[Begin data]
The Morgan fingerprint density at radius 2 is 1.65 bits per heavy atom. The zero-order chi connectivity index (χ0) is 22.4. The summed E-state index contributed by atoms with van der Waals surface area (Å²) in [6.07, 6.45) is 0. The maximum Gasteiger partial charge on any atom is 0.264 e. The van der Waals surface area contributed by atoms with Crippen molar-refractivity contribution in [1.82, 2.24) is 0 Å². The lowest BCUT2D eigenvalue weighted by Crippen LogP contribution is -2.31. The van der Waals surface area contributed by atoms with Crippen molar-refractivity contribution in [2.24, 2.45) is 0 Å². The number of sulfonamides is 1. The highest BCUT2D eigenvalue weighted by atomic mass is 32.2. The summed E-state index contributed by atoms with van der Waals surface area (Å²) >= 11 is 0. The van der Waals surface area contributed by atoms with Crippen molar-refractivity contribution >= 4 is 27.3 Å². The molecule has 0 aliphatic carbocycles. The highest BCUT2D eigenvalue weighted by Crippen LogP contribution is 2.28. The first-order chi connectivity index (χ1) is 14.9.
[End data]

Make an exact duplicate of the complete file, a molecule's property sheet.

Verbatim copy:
The Morgan fingerprint density at radius 2 is 1.65 bits per heavy atom. The zero-order chi connectivity index (χ0) is 22.4. The summed E-state index contributed by atoms with van der Waals surface area (Å²) in [6.07, 6.45) is 0. The maximum Gasteiger partial charge on any atom is 0.264 e. The van der Waals surface area contributed by atoms with Crippen molar-refractivity contribution in [1.82, 2.24) is 0 Å². The lowest BCUT2D eigenvalue weighted by Crippen LogP contribution is -2.31. The van der Waals surface area contributed by atoms with Crippen molar-refractivity contribution in [2.24, 2.45) is 0 Å². The number of sulfonamides is 1. The highest BCUT2D eigenvalue weighted by atomic mass is 32.2. The summed E-state index contributed by atoms with van der Waals surface area (Å²) >= 11 is 0. The van der Waals surface area contributed by atoms with Crippen molar-refractivity contribution >= 4 is 27.3 Å². The molecule has 0 aliphatic carbocycles. The highest BCUT2D eigenvalue weighted by Crippen LogP contribution is 2.28. The first-order chi connectivity index (χ1) is 14.9.